Migrating Content from Sitecore to Umbraco CMS
We recently completed a project to transform a client's Content Management System (CMS) from the Sitecore platform to Umbraco.
My part was to figure out how to migrate the content using a systematic, repeatable methodology. That's what we're going to cover off here to help you do the same.
The constraint? We did not have access to any of the customised source code, only the databases that are hosted in Sitecore.
Luckily, this was not an issue, because the database is simple enough to query and contains all content and media (like videos, images, and documents).
I settled into using the following high-level approach:
- Query the Sitecore database for all required content (and properties related to that content) and store them as consolidated objects to be processed further down the line
- Query the database for all media related to the content. For example, any references to images or documents in the HTML content, or specific properties on the content items referring to media. These were then saved to the disk for further processing.
- Upload all locally referenced media into Umbraco using the provided APIs and storing away the newly created references (Umbraco auto-generates a file path which needs to be used when referenced in the content)
- Transform the content and upload into Umbraco using the provided CMS APIs.
Querying Sitecore Content
I decided to use the Web database, as this is the published version of content in Sitecore. Master contains the working copies of this data and unpublished content.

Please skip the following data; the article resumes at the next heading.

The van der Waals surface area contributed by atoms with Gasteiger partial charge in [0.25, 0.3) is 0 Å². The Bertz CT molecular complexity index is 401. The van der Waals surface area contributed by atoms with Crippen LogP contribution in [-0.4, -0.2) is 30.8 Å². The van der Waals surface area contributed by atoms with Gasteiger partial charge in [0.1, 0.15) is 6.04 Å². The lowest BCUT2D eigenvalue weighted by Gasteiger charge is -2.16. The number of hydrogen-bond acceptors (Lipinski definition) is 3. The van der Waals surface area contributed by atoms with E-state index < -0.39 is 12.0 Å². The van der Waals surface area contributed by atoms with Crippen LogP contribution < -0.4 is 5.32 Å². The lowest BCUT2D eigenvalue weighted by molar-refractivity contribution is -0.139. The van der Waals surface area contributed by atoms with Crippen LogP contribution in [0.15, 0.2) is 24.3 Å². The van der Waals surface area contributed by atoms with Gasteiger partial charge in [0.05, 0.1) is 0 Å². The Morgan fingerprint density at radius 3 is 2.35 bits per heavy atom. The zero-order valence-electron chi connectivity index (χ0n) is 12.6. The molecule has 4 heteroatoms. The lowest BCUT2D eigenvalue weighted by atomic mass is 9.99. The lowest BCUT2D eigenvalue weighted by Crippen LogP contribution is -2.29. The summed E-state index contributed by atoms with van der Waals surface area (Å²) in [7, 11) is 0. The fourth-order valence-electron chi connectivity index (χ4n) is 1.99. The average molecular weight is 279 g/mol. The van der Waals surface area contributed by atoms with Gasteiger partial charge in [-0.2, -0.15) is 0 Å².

Sitecore is fairly simple to query. Content Items are stored in a hierarchical tree structure in the Items table. Properties are stored in the Fields table and are referenced by Items. This is over-simplifying the schema a bit, as there are other aspects to the data like Templates and Inheritance.
At this stage, it was also important to infer how pages behaved based on the observation of data; for example, flags that caused a different behaviour of the pages. This was mostly due to the lack of access to any of the custom code.
Recreating Media Locally
Media is stored in the Blobs table. It contains enough information to recreate the file and its content on disk.
With some effort in concatenating binary arrays - the data is stored across multiple rows - the file can be rebuilt in local storage. I will note that I did have some issues at first. The files would be created on the disk, but some of them would be unreadable. It turned out after some investigation, that I was only saving the first row for each object, so small files worked, and larger files would be truncated, meaning that documents like PDFs and Excel spreadsheets would fail to open.
Firstly, I will share some thoughts about the Umbraco solution.
I needed access to Umbraco’s APIs to ensure that the content items and media were getting created correctly, ensuring any constraints were being met; but I didn’t want to pollute the new codebase with a migration process that was intended to be used only once.
For simplicity’s sake, I chose to create a new project that referenced all the Umbraco APIs but was essentially headless. In other words, an Umbraco API without the web part. This turned out to be more difficult to achieve than was first thought. I settled on creating a whole new Umbraco web solution and pointed the database connection strings and file storage references to the development version of the site (for production, it was simply a case of reconfiguring these settings). I then exposed a REST API containing two methods: one for media creation and one for content creation. I chose not to overcomplicate the solution with any security as it was intended to be run locally on the go-live date.
Note: I am sure that there are better ways to access the Umbraco API, but it was not a requirement for the project.
Uploading Media into Umbraco